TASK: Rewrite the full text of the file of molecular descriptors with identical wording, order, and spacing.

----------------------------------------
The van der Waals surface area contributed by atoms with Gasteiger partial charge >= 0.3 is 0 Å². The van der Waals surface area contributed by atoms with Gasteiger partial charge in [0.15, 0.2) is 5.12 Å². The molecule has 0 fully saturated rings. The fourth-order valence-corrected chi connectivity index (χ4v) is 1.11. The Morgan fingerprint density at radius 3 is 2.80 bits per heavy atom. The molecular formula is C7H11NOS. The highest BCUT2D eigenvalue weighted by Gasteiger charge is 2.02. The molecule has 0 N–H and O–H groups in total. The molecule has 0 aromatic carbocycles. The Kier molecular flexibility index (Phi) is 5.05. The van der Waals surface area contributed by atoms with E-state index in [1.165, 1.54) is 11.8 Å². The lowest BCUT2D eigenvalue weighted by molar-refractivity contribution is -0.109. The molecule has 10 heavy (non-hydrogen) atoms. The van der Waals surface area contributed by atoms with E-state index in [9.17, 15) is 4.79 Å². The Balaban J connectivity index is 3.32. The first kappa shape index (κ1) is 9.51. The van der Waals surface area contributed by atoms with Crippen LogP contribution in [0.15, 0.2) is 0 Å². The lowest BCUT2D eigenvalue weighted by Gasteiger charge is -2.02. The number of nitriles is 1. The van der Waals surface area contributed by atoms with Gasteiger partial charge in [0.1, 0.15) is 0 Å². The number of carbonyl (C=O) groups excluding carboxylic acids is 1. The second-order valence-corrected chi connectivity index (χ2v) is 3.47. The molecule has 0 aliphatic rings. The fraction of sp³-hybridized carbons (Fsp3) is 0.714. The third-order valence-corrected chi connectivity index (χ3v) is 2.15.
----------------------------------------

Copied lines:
The van der Waals surface area contributed by atoms with Gasteiger partial charge >= 0.3 is 0 Å². The van der Waals surface area contributed by atoms with Gasteiger partial charge in [0.15, 0.2) is 5.12 Å². The molecule has 0 fully saturated rings. The fourth-order valence-corrected chi connectivity index (χ4v) is 1.11. The Morgan fingerprint density at radius 3 is 2.80 bits per heavy atom. The molecular formula is C7H11NOS. The highest BCUT2D eigenvalue weighted by Gasteiger charge is 2.02. The molecule has 0 N–H and O–H groups in total. The molecule has 0 aromatic carbocycles. The Kier molecular flexibility index (Phi) is 5.05. The van der Waals surface area contributed by atoms with E-state index in [1.165, 1.54) is 11.8 Å². The lowest BCUT2D eigenvalue weighted by molar-refractivity contribution is -0.109. The molecule has 10 heavy (non-hydrogen) atoms. The van der Waals surface area contributed by atoms with E-state index in [9.17, 15) is 4.79 Å². The Balaban J connectivity index is 3.32. The first kappa shape index (κ1) is 9.51. The van der Waals surface area contributed by atoms with Crippen LogP contribution in [0.15, 0.2) is 0 Å². The lowest BCUT2D eigenvalue weighted by Gasteiger charge is -2.02. The number of nitriles is 1. The van der Waals surface area contributed by atoms with Gasteiger partial charge in [0.1, 0.15) is 0 Å². The number of carbonyl (C=O) groups excluding carboxylic acids is 1. The second-order valence-corrected chi connectivity index (χ2v) is 3.47. The molecule has 0 aliphatic rings. The fraction of sp³-hybridized carbons (Fsp3) is 0.714. The third-order valence-corrected chi connectivity index (χ3v) is 2.15.